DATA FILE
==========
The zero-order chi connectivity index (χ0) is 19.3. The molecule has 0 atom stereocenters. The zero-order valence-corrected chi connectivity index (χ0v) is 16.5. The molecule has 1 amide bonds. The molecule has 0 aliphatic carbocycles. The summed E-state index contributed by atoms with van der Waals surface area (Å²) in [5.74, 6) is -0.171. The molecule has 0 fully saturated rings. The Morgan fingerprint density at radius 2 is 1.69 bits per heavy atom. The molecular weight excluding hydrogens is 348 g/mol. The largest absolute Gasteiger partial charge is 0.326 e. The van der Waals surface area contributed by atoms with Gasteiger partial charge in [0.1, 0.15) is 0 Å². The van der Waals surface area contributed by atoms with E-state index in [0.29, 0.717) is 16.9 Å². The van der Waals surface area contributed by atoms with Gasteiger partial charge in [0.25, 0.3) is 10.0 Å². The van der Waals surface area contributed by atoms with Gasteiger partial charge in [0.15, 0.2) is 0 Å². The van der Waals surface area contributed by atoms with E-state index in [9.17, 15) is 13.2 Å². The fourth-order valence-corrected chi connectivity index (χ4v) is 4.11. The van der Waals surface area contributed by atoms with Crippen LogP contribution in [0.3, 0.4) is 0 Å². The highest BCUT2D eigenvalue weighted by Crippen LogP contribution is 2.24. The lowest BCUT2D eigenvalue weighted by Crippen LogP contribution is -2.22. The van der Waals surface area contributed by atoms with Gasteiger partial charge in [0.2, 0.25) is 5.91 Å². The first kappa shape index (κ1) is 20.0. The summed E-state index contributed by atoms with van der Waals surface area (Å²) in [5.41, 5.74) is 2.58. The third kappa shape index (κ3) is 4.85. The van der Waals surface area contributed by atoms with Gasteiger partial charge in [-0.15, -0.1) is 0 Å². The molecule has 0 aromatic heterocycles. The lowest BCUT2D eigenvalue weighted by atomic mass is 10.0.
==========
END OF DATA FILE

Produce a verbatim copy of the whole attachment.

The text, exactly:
The zero-order chi connectivity index (χ0) is 19.3. The molecule has 0 atom stereocenters. The zero-order valence-corrected chi connectivity index (χ0v) is 16.5. The molecule has 1 amide bonds. The molecule has 0 aliphatic carbocycles. The summed E-state index contributed by atoms with van der Waals surface area (Å²) in [5.74, 6) is -0.171. The molecule has 0 fully saturated rings. The Morgan fingerprint density at radius 2 is 1.69 bits per heavy atom. The molecular weight excluding hydrogens is 348 g/mol. The largest absolute Gasteiger partial charge is 0.326 e. The van der Waals surface area contributed by atoms with Gasteiger partial charge in [0.1, 0.15) is 0 Å². The van der Waals surface area contributed by atoms with E-state index in [0.29, 0.717) is 16.9 Å². The van der Waals surface area contributed by atoms with Gasteiger partial charge in [0.25, 0.3) is 10.0 Å². The van der Waals surface area contributed by atoms with Gasteiger partial charge in [0.15, 0.2) is 0 Å². The van der Waals surface area contributed by atoms with E-state index in [9.17, 15) is 13.2 Å². The fourth-order valence-corrected chi connectivity index (χ4v) is 4.11. The van der Waals surface area contributed by atoms with Crippen LogP contribution in [0.3, 0.4) is 0 Å². The highest BCUT2D eigenvalue weighted by Crippen LogP contribution is 2.24. The lowest BCUT2D eigenvalue weighted by Crippen LogP contribution is -2.22. The van der Waals surface area contributed by atoms with Gasteiger partial charge in [0.2, 0.25) is 5.91 Å². The first kappa shape index (κ1) is 20.0. The summed E-state index contributed by atoms with van der Waals surface area (Å²) in [5.41, 5.74) is 2.58. The third kappa shape index (κ3) is 4.85. The van der Waals surface area contributed by atoms with Gasteiger partial charge in [-0.15, -0.1) is 0 Å². The molecule has 0 aromatic heterocycles. The lowest BCUT2D eigenvalue weighted by atomic mass is 10.0.